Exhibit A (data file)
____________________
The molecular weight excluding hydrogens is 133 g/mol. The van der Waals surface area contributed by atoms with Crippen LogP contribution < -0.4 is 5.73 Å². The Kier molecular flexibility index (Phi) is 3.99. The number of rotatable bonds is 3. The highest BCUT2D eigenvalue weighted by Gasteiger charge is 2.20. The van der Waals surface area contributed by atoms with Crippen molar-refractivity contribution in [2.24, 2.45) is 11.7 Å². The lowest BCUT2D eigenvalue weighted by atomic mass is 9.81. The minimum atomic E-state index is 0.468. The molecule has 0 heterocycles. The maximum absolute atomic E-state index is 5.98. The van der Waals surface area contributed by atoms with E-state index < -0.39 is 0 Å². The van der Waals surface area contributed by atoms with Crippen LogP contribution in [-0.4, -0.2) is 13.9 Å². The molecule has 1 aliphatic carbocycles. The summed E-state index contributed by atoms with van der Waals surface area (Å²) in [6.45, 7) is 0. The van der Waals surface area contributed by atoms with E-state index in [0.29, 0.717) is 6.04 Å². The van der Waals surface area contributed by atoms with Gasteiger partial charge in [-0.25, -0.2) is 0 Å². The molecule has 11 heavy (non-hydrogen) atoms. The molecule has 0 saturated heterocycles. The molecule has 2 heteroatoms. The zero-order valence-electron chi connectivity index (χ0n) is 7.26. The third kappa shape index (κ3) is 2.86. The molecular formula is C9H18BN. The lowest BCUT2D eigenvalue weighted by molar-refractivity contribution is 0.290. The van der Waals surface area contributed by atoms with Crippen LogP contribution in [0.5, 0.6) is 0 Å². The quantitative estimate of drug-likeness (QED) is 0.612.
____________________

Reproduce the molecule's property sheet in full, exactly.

The molecular weight excluding hydrogens is 133 g/mol. The van der Waals surface area contributed by atoms with Crippen LogP contribution < -0.4 is 5.73 Å². The Kier molecular flexibility index (Phi) is 3.99. The number of rotatable bonds is 3. The highest BCUT2D eigenvalue weighted by Gasteiger charge is 2.20. The van der Waals surface area contributed by atoms with Crippen molar-refractivity contribution in [2.24, 2.45) is 11.7 Å². The lowest BCUT2D eigenvalue weighted by atomic mass is 9.81. The minimum atomic E-state index is 0.468. The molecule has 0 heterocycles. The maximum absolute atomic E-state index is 5.98. The van der Waals surface area contributed by atoms with E-state index < -0.39 is 0 Å². The van der Waals surface area contributed by atoms with Crippen LogP contribution in [-0.4, -0.2) is 13.9 Å². The molecule has 1 aliphatic carbocycles. The summed E-state index contributed by atoms with van der Waals surface area (Å²) in [6.45, 7) is 0. The van der Waals surface area contributed by atoms with E-state index in [0.29, 0.717) is 6.04 Å². The van der Waals surface area contributed by atoms with Gasteiger partial charge in [-0.25, -0.2) is 0 Å². The molecule has 11 heavy (non-hydrogen) atoms. The molecule has 0 saturated heterocycles. The molecule has 2 heteroatoms. The zero-order valence-electron chi connectivity index (χ0n) is 7.26. The third kappa shape index (κ3) is 2.86. The molecular formula is C9H18BN. The lowest BCUT2D eigenvalue weighted by molar-refractivity contribution is 0.290. The van der Waals surface area contributed by atoms with Crippen LogP contribution in [0.5, 0.6) is 0 Å². The quantitative estimate of drug-likeness (QED) is 0.612.